Getting old has its positive and negative aspects. Positively, there is a growing sense of wisdom because of having been witness to many events over time. Negatively, in contradiction to the growing wisdom, there is the realization that certain things keep repeating themselves, such as the United States trying to save the world or trying to impose its vision in faraway places that may not be open to the same vision.

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Didier Burkhalter’s Way With Words

As President of the Swiss confederation, as Foreign Minister, as Chairman-in-Office of the OSCE, Didier Burkhalter is required to give many speeches. He probably has at least one person helping him prepare the texts. Be that as it may, the introduction to his national day August 1 address, although little commented upon, bears particular attention. Much like his “Cher Collègue” greeting to President Putin during a May visit to Moscow (see my blog of May 9), Mr. Burkhalter said a great deal in very few words.

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The Revolution of the Saints Revisited From Geneva

In the West, there is tremendous fear of Islamic fundamentalism taking over the Arab world. The Islamic State of Iraq and Syria (ISIS), often described as “extremist” and “militant,” continues its march towards Baghdad; in Egypt the Muslim Brotherhood remains an important actor. Surprisingly, there should be a particular understanding of this phenomenon from a Geneva perspective.

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The End of Humanitarianism?

The International Committee of the Red Cross (ICRC) celebrated its 150th anniversary in 2013. Started in a small apartment in the Old Town of Geneva, the ICRC crystallized and codified the first international norms dealing with the laws of war. After watching on the news the bombings of hospitals and schools in Gaza with innocent women and children among the victims as well as the difficulty for outside forensic experts and family members of passengers to inspect the site of downed MH17 in eastern Ukraine, I ask: Is humanitarianism still pertinent today?

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MH17 and Gaza: Who Is Responsible?

Responsibility is central to moral philosophy and law. On the negative side, justice demands that we find out “Who did it?” “Who is to blame?” On the positive side, we want to know who should be praised, who should be rewarded. But beyond moral philosophers and lawyers, we often debate in the simplest conversations about who was responsible for a given act or situation. Even if we hold responsible a heavenly being or fate, we still want to know who is responsible.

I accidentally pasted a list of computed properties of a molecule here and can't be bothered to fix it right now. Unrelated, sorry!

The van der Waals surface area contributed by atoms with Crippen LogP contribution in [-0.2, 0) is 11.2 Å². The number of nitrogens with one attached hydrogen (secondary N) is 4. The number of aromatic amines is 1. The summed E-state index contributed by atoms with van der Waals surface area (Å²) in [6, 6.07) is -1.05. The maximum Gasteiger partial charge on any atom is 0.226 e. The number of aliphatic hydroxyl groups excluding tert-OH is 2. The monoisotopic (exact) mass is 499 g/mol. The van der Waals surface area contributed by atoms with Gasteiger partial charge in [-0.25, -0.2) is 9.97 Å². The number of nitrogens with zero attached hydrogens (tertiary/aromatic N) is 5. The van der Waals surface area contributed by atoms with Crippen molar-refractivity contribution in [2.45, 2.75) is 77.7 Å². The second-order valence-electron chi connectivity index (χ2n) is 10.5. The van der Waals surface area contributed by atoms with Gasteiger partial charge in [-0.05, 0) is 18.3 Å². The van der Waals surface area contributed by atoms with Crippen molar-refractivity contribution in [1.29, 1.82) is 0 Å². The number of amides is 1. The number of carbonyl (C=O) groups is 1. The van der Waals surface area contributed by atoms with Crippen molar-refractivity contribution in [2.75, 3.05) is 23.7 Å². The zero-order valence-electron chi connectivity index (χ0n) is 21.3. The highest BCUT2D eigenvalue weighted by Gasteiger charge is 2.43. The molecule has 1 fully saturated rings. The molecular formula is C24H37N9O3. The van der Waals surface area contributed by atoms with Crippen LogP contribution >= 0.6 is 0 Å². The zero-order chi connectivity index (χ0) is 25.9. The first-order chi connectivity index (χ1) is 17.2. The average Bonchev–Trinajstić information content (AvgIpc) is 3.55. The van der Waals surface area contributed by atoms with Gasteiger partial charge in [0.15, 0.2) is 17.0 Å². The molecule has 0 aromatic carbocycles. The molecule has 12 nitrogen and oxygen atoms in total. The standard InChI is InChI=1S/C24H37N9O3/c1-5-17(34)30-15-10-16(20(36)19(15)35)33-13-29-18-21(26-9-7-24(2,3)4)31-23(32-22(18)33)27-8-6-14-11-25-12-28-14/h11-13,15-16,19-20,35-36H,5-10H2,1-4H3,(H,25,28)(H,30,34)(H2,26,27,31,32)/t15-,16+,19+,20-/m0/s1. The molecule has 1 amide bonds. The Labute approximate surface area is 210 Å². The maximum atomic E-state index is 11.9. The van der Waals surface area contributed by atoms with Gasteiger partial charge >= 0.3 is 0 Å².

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Reconciling Peace and War: In But Out

The sun shines in Geneva during glorious summer days. Swimming pools are crowded with excited children; some have left for their chalets in the mountains, others have left or are planning to leave on vacation to the beaches of southern Europe or Asia. “Summertime and the livin’ is easy” as George Gershwin wrote. But newspaper headlines scream otherwise: “Israel launches ground invasion of Gaza,” “Jet brought down by missile in Ukraine”. How to reconcile “the livin’ is easy” with the horrors of the headlines? And with other tragic events that don’t make the front pages.

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Reflections on Non-Violence at the World Cup

The World Cup has ended. An orgy of flag waving and anthem singing has concluded for at least another four years. Germany won, as could have been expected. What wasn’t expected was how the threats of street violence and protest within Brazil over the lavish preparation did not materialize.

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The Human Brain Project Controversy: Let the Taxpayer Beware

When asked if it was difficult to govern during a world war, the American President Woodrow Wilson famously replied; “Not at all. I have been chairman of a political science department and president of a university.” The quotation referred to notorious conflicts among academics, and in many ways reflects what is currently taking place surrounding the Human Brain Project (HBP).

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Can One Be Heroic In Defeat?

Roger Federer is being lavishly praised for his heroic battle with Novak Djokovic in this year’s Wimbledon final. The Swiss football team is being lavishly praised for its heroic battle with Argentina in this year’s World Cup round of 16. Federer and the national team were both close to victory but they both lost. Can one be heroic in defeat?